At the Decision stage, the buyer knows exactly how they want to solve their problem, and they have narrowed down the list of possible vendors who could provide that solution. Now they’re looking for company-specific information such as data sheets, benchmark reports and testimonials to help them make that final decision.
Content that provides results for the buyer as they engage with it, such as ROI calculators and product comparisons, will help to get the customer off the fence at this stage.
Though the main part of the buyer’s journey appears to end at the Decision stage in this three-step model, marketers know the road goes on. The customer has purchased from you – now is not the time to drop the ball.
Now is the time to turn new customers into loyal customers, and grow those loyal customers into advocates.
So how do we keep our customers engaged and committed to our company past the sale?
Interactive content may hold the key.
Interactive Content Engages Customers Past the Decision Point
Connecting with existing customers is often low on the priority list when it comes to allocating marketing budget. Instead, marketing teams are asked to focus their efforts on engaging new prospects and generating more MQLs.
Clearly, the more benefit you can squeeze out of marketing initiatives designed to grow customer advocacy, the better off you are – and the easier you’ll be able to make the case for more budget toward customer loyalty efforts.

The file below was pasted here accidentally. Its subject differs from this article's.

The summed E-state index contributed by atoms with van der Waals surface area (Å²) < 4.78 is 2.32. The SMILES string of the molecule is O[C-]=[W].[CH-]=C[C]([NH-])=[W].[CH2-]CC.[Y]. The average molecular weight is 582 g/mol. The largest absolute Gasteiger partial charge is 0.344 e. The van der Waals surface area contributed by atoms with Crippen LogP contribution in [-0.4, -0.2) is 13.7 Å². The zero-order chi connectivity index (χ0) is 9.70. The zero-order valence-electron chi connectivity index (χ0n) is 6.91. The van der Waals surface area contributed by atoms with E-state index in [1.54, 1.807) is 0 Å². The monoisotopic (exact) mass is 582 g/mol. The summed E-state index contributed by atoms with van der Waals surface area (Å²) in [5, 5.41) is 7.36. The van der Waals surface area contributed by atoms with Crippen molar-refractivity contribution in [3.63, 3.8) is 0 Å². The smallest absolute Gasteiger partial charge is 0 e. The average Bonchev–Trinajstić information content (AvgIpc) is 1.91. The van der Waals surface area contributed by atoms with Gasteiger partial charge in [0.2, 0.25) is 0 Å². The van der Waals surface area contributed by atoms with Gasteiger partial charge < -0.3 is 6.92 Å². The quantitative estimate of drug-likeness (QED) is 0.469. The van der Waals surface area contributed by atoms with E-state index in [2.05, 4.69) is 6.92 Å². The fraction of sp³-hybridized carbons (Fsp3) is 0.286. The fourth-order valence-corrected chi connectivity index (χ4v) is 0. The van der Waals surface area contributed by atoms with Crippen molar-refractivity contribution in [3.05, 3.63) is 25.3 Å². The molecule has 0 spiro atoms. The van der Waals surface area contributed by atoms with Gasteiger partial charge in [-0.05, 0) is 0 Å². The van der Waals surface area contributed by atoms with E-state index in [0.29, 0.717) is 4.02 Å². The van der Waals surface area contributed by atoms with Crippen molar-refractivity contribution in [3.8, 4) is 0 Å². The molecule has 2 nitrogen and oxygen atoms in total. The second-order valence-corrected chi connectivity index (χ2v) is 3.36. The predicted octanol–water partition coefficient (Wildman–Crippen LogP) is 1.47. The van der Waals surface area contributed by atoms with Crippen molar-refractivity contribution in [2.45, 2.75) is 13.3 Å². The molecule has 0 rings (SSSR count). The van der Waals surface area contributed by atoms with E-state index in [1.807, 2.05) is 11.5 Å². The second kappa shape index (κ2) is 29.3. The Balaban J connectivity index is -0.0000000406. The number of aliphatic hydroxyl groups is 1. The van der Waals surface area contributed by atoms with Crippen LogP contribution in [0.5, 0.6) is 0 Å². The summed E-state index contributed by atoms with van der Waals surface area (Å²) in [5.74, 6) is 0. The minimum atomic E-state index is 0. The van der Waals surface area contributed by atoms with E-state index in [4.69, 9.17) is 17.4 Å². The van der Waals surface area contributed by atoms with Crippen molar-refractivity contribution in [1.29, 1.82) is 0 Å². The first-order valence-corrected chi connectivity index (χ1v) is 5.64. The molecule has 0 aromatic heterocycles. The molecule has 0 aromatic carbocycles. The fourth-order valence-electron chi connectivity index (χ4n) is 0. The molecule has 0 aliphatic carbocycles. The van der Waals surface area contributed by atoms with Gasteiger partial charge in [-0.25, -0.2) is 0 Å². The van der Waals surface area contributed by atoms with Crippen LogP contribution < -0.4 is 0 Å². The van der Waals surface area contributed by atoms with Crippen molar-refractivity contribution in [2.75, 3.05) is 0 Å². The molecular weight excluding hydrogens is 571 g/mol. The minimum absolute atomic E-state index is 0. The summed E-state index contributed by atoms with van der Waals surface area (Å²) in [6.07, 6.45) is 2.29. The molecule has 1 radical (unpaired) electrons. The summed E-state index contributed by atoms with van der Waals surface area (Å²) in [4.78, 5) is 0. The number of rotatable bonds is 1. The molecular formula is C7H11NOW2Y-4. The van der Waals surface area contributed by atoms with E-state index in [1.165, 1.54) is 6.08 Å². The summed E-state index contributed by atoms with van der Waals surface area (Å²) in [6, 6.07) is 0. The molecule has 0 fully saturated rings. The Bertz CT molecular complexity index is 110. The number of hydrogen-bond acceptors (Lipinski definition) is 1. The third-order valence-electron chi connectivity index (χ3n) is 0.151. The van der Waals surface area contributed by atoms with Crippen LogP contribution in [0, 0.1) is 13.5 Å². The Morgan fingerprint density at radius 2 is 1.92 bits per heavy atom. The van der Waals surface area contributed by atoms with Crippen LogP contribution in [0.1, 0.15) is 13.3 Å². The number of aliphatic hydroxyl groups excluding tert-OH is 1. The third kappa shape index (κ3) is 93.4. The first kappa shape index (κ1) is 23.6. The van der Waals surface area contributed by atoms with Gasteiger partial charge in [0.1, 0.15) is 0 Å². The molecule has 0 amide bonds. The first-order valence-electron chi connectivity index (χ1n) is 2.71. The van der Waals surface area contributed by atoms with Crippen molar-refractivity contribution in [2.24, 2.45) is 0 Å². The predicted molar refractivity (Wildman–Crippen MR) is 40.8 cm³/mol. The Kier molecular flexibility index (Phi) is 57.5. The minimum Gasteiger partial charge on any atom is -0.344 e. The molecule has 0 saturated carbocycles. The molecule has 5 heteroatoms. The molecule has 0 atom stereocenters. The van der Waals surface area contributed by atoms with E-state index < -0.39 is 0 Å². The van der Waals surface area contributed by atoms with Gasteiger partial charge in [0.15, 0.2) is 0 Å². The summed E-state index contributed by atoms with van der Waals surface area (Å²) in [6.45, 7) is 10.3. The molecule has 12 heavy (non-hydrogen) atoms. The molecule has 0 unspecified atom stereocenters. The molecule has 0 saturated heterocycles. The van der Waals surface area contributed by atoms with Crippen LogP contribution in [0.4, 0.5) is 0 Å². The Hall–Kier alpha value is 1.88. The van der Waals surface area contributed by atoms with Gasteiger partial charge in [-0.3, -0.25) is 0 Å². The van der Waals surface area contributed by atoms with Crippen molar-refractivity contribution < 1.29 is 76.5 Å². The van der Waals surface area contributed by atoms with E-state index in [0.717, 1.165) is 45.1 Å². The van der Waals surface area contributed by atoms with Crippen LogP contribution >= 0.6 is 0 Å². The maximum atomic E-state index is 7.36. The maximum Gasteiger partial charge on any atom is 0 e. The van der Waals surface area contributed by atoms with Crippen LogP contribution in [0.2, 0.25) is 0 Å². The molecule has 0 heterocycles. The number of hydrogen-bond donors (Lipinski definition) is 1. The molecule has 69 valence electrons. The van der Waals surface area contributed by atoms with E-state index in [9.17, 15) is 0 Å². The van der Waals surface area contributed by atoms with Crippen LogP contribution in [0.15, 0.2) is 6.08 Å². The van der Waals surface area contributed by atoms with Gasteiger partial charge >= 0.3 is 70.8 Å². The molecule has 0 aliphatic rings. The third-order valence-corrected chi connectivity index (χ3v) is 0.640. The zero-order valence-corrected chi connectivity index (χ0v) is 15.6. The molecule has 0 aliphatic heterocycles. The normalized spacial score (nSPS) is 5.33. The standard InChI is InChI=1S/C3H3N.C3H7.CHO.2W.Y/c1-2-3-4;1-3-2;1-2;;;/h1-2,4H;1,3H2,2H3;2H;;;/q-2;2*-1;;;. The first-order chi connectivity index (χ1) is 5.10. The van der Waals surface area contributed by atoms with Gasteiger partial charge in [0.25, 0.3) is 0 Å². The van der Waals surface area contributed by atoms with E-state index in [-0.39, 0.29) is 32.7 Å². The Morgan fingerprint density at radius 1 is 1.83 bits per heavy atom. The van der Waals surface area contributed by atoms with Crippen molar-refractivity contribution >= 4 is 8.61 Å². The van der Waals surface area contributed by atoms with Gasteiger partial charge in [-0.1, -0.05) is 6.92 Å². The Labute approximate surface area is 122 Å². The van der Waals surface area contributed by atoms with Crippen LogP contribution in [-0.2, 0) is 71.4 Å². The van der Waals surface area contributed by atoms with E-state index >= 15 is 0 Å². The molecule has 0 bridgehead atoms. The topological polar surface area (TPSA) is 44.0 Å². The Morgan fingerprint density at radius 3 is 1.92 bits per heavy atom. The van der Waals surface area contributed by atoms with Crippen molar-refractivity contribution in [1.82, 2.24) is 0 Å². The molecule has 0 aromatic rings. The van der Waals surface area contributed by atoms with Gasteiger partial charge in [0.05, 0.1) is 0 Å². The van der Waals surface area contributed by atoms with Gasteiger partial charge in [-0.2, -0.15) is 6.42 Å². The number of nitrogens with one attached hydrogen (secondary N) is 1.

The revenue from strong customer retention can sometimes be overlooked. Harvard Business Review has reported that the new-customer onboarding process can be 5-25 times more expensive than renewals.
Interactive content is a great place to start. Here’s why:
You have a variety of options for customer engagement, like polls, contests, and fun personality assessments.
Interactive content allows customers to give their voice back to the product. It creates an opportunity for a two-way conversation where we can learn from our customers.
It’s a more effective and engaging way to showcase new product features and updates, as well as additional services for upsell or cross-sell.
Interactive content is, by nature, more engaging to customers.